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Cass McCombs
Humor Risk Barnaby Smith , November 9th, 2011 11:33

An unwritten rule among singer-songwriters is that one can only make a single truly confessional album in your career before it becomes indulgent and gratuitous. Similarly, you can only really make one album of bleak fatalism and existential woe before it too begins to bore listeners. Cass McCombs' last album WIT'S END, released earlier this year, saw him in the role of the comic gravedigger, exploring surreal desperation and existential woe with his slow and mournful songs, yet with the familiar gallows humour that has been with him since he began his career in 2002. Not that it didn't have its moments of extreme beauty; if for nothing else, the album can be remembered for the bass clarinet on 'Memory's Stain' - among the most lovely instrumental passages by anyone this year.

He has risen, as he had to, out of that misery with Humor Risk (a reference, at least a little bit you would think, to the 1921 Marx Bros film) and if not exactly embraced the sunshine, allowed the energy of pop music and a true sense of playfulness to return.

To release two albums in the space of a few months is, though, unusual for him. McCombs has always given the impression of being painfully deliberate with what he releases, as cautious with what he puts his name to as he is with the media. However, you always suspected he may have a large backlog of songs that may never be released or even recorded, partly due to the fact McCombs seems a stickler for the concept of an album that is well-rounded thematically – songs that don't fit into something wider may be jettisoned, and it just so happens that in 2011 he's managed to come up with two musical personas, therefore two albums.

In short, fun is back on Humor Risk. And given how that sort of thing has gone for him in the past is likely to provoke a mixed reaction. Not since 2008's Dropping The Writ has McCombs been in this mode, and that record was probably his least well-received LP critically - see the rather brutal Spotify review of the firmly autobiographical opener 'Lionkiller'. Dropping The Writ is in fact McCombs' best album, as it is the one where you feel he found the perfect balance between expressing the tragic-comic foibles of his own existence and the more compassionate treatment he gives his songs' invented characters. He has largely done the same thing here.

First track 'Love Thine Enemy' is actually not dissimilar to the divisive 'Lionkiller'. Propulsive, a rare excursion with electric guitar and with lyrics that seem deliberately incongruous and childlike for the sake of rhyme, this is the ultimate expression of the louder side of McCombs. There is wit and a certain swagger that recalls early rock and roll, this quality resurfacing in the brilliant 'Mystery Mail', an intriguing song (reminiscent of 'When The Bible Was Wrote' from 2003 album A) that keen McCombs fans will recognise as containing some of his cryptic biographical clues, with lyrical references to the peripatetic and mystical alter-ego he created on Dropping The Writ.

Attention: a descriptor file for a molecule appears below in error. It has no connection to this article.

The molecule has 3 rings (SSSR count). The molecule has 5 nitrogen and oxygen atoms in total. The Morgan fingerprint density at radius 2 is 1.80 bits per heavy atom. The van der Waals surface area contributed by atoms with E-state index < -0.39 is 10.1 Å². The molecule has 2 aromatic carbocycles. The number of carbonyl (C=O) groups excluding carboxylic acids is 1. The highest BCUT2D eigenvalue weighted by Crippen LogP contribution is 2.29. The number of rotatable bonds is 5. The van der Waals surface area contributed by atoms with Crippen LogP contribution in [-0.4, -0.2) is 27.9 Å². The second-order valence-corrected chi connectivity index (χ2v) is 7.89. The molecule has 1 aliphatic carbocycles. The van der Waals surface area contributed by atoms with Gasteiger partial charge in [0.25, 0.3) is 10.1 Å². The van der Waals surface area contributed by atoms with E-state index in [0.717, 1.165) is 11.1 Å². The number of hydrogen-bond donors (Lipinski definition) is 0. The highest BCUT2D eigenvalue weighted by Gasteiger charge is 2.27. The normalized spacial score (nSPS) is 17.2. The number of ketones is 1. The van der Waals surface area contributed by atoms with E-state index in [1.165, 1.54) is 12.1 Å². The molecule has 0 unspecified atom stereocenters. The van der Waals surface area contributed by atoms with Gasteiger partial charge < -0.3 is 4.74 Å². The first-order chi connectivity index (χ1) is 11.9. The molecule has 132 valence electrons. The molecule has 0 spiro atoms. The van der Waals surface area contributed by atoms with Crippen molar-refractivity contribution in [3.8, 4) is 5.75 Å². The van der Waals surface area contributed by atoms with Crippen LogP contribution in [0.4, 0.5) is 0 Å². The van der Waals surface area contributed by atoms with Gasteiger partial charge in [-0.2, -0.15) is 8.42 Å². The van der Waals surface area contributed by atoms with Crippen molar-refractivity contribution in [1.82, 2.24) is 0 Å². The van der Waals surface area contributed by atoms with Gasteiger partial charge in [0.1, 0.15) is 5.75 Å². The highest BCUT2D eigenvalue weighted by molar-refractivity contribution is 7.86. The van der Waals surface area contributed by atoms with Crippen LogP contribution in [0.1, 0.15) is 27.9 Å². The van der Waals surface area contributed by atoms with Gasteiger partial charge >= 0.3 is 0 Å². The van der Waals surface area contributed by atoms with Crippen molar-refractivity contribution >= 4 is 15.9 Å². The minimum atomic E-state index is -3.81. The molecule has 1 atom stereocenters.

'The Same Thing', meanwhile, can count among his best ever songs – a neatly arranged and simple example of his astounding melodic gifts. Even its message is uncharacteristically straightforward. 'Robin Egg Blue' is along the same lines.

There is also an added vitality to his vocals. Instead of the funereal groan of WIT'S END, there is more body and enthusiasm – long has he been regarded as having an Elliot Smith-style earnestness to his singing, but in truth he has more range than that, and an attractive case of multiple vocal personalities. As well as the zest of 'Love Thine Enemy' and 'The Living Word' there is the dour singer on 'Mariah' and 'To Every Man His Chimera', the record's two nods to the darkness of his previous album.

And somehow it is in his vocals that Cass's mood can often be gleaned, rather than the often obtuse and riddle-like nature of those lyrics. In a rare interview promoting WIT'S END he said he wondered if "someone who can really sing would find my songs", suggesting he was stretching himself too far with those uncompromising compositions – as well as the fact he sees his own emotional investment in them as not essential to fulfilling their potential. And here's the difference with Humor Risk. He sounds so much more comfortable now that the songs are meant to fit with his stirring delivery, and that he has allowed variety and erraticness of feeling back into his work. It's difficult to say Humor Risk is better than WIT'S END, but it is certainly its perfect counterpart.